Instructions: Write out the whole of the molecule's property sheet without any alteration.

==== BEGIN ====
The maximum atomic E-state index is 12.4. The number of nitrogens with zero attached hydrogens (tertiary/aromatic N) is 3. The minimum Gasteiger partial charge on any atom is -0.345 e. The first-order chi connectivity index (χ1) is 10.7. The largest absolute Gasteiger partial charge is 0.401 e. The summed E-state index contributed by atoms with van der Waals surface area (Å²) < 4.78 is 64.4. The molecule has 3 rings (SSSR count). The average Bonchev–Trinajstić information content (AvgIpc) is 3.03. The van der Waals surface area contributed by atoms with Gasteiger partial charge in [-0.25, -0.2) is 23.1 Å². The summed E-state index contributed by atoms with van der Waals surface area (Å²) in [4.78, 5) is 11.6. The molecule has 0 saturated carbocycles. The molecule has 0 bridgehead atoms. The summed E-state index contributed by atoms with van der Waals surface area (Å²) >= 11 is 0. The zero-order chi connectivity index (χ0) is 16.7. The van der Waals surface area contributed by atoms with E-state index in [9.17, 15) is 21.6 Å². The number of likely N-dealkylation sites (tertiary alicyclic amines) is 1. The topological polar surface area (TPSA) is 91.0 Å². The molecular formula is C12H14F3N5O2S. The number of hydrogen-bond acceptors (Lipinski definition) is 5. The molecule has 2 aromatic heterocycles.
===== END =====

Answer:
The maximum atomic E-state index is 12.4. The number of nitrogens with zero attached hydrogens (tertiary/aromatic N) is 3. The minimum Gasteiger partial charge on any atom is -0.345 e. The first-order chi connectivity index (χ1) is 10.7. The largest absolute Gasteiger partial charge is 0.401 e. The summed E-state index contributed by atoms with van der Waals surface area (Å²) < 4.78 is 64.4. The molecule has 3 rings (SSSR count). The average Bonchev–Trinajstić information content (AvgIpc) is 3.03. The van der Waals surface area contributed by atoms with Gasteiger partial charge in [-0.25, -0.2) is 23.1 Å². The summed E-state index contributed by atoms with van der Waals surface area (Å²) in [4.78, 5) is 11.6. The molecule has 0 saturated carbocycles. The molecule has 0 bridgehead atoms. The summed E-state index contributed by atoms with van der Waals surface area (Å²) >= 11 is 0. The zero-order chi connectivity index (χ0) is 16.7. The van der Waals surface area contributed by atoms with E-state index in [9.17, 15) is 21.6 Å². The number of likely N-dealkylation sites (tertiary alicyclic amines) is 1. The topological polar surface area (TPSA) is 91.0 Å². The molecular formula is C12H14F3N5O2S. The number of hydrogen-bond acceptors (Lipinski definition) is 5. The molecule has 2 aromatic heterocycles.